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my experience buying legal pot in illinois.

i wrote this early january and shared it to r/ILtrees.



Illinois became the 11th state in the union to legalize recreational marijuana. I waited in line for 6.5 hours in freezing temperatures to be among the first 300 people to legally procure the drug. When I’ve shared with people that I waited in line for 6.5 hours, the response has typically been “at least you can say you did it.” Certainly, this is true, but I’d rather be able to say I didn’t do it; that I recognized the length of the line and the time each customer would take and that I backed away. Alas, I didn’t do that. “It can’t be more than a 2 hour wait,” my friend and I posited to each other as we walked towards our place in line. We couldn’t have been more wrong. Here is our experience.


PLANNING


The week after Christmas, we made our decision to go to the dispensary at 5 AM on New Year’s Day. We knew it was going to be insane, but we also figured by arriving an hour early we’d beat a lot of people who’d been a little too reckless on New Year’s Eve. Besides, Sunnyside dispensary, the only recreational dispensary in the Rockford area (about 350,000 people) had advertised to the effect of they knew they were going to be busy, and they’d prepared as such. They’d have heated tents for those waiting outside. Had we known what we were getting into, we’d have never gone.


LET THE MADNESS BEGIN


We arrived at Sunnyside as planned, at 5 AM. It was dark, but the surrounding shops illuminated a line that stretched from behind the building, into a tent, up the side of the building and had just started to turn around the front of the building. Parking was non-existent. Security had blocked off the entrance to the parking lot from the road, and all other local lots were full. I found a line of stalls with a sign that read “Parking for patients only, 7 AM – 5 PM.” I parked there assuming two things. First, there was no way we’d be in line for much longer than 7 AM, if that long at all. Second, it’s New Year’s Day. Most places that would be seeing patients would be closed, so it didn’t seem to matter if I parked there. After I parked in the stall, the flood gates opened. The entire row was filled in less than 5 minutes.


IN LINE


We walked from the car to the line, where we observed about 100 or so people in front of us. We were in front of the building, but within 30 minutes getting in line, there were at least 400 people behind us. The line wrapped to the front of the building, where we were standing, up the sidewalk, around the parking lot, across the street, and well in front of the shops. More than anything, we thought we were in a great position considering those behind us. The line in front of us went into a tent and once patrons came out of the tent, it was their turn to enter the building. With only about 90-100 people standing between us at the tent, we decided to stay in line. This couldn’t possibly take too long.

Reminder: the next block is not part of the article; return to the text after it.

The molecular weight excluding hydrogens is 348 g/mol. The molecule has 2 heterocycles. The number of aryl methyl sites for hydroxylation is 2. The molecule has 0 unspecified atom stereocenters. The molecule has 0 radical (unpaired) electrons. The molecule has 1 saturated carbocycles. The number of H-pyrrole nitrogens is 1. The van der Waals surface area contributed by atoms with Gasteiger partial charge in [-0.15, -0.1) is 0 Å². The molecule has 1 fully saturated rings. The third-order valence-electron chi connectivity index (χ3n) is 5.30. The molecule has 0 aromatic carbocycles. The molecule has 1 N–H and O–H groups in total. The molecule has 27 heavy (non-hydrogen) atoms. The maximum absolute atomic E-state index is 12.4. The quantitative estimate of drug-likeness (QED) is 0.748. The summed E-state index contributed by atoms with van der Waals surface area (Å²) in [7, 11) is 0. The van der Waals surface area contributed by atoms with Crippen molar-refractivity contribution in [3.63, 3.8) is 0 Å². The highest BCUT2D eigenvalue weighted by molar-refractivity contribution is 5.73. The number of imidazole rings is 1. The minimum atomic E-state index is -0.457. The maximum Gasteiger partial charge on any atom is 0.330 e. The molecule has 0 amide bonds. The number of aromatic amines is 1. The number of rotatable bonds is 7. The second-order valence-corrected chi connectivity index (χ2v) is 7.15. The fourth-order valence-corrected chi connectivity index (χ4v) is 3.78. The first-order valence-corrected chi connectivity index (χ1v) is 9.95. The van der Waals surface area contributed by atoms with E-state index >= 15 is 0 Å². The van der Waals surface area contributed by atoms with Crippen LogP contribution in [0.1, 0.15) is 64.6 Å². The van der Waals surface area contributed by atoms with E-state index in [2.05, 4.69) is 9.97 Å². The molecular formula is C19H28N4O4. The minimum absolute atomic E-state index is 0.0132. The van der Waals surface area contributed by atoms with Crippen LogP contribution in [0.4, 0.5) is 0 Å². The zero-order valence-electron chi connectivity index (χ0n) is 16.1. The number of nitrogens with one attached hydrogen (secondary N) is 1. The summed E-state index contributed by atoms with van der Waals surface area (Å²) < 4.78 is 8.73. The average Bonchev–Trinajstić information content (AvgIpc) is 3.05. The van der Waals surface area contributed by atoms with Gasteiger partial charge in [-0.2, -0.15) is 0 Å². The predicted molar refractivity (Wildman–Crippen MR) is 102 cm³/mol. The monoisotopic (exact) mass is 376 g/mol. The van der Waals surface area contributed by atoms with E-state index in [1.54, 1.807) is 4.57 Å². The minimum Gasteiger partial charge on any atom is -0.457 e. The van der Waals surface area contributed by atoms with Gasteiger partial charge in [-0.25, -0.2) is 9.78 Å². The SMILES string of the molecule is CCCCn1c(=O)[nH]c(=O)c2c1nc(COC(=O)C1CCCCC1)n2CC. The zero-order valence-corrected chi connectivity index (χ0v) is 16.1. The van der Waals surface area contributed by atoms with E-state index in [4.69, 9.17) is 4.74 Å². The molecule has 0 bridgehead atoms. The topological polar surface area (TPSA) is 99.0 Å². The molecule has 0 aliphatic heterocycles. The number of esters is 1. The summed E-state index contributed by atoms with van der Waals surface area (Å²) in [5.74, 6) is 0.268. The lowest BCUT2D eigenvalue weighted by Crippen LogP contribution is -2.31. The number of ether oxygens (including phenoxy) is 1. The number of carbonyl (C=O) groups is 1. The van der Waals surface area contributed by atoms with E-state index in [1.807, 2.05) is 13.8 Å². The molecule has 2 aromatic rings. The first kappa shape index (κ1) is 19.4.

5 AM HOUR


Since the shop didn’t open until 6, we knew the line wouldn’t move for at least an hour. Someone walked past us taking a head count. Counting in order in the 40’s, 43 was the number she said as she pointed at me. “40’s?!?” someone shouted to her. “That’s 240!!” she shouted back. I was 243rd in line. A news crew from WIFR was walking up and down the line, looking for willing interviewees. A group behind us was willing and part of their interview can be seen here. They gave a spirited interview and the whole thing felt more like a coronation than business transaction. After the interview, we all talked for quite a while. One of the gentleman had a thick Boston accent, and he was affectionately called “Bahston” for the next seven hours. He was three or four groups ahead of us and he became our barometer for how slow or fast the line moved. “Bahston Hahbah” would be the triumphant call from the line behind us every time he hit a milestone that was within our grasp. The demographic of the people waiting in line were overwhelmingly white. I’d say 90%, if not more, were white people. Ages ranged from old to young, but the overwhelming majority was middle aged white dudes (me).

6 AM HOUR


At 6 AM, when the dispensary opened, the original move in the line was a large one. We went from behind the building to the side of the building, giving everyone a false sense of hope that the line would be in this expedited fashion throughout the day. But when the line hadn’t moved again by 6:25, everyone was concerned with what the holdup was. Rumors started to form and pass in line. We’d heard they only allow 6 in at a time. I started doing quick math in my head. If they’re allowing six in at a time and each transaction takes 2 minutes (this is very generous, transactions do and should take much longer, especially since it’s cash only) and groups of 6 go in, that’s 40 groups ahead of us at 3 minutes apiece, that should take us about 2 hours to get in. The sun started to rise to our east and we all bemoaned how cold it was, 17 degrees. The sun will warm us up when it rises. By the time the 7 o’clock hour came, we hadn’t moved more than 5 slabs of sidewalk concrete. After a full two hours of waiting, we were only about 10% closer to the building.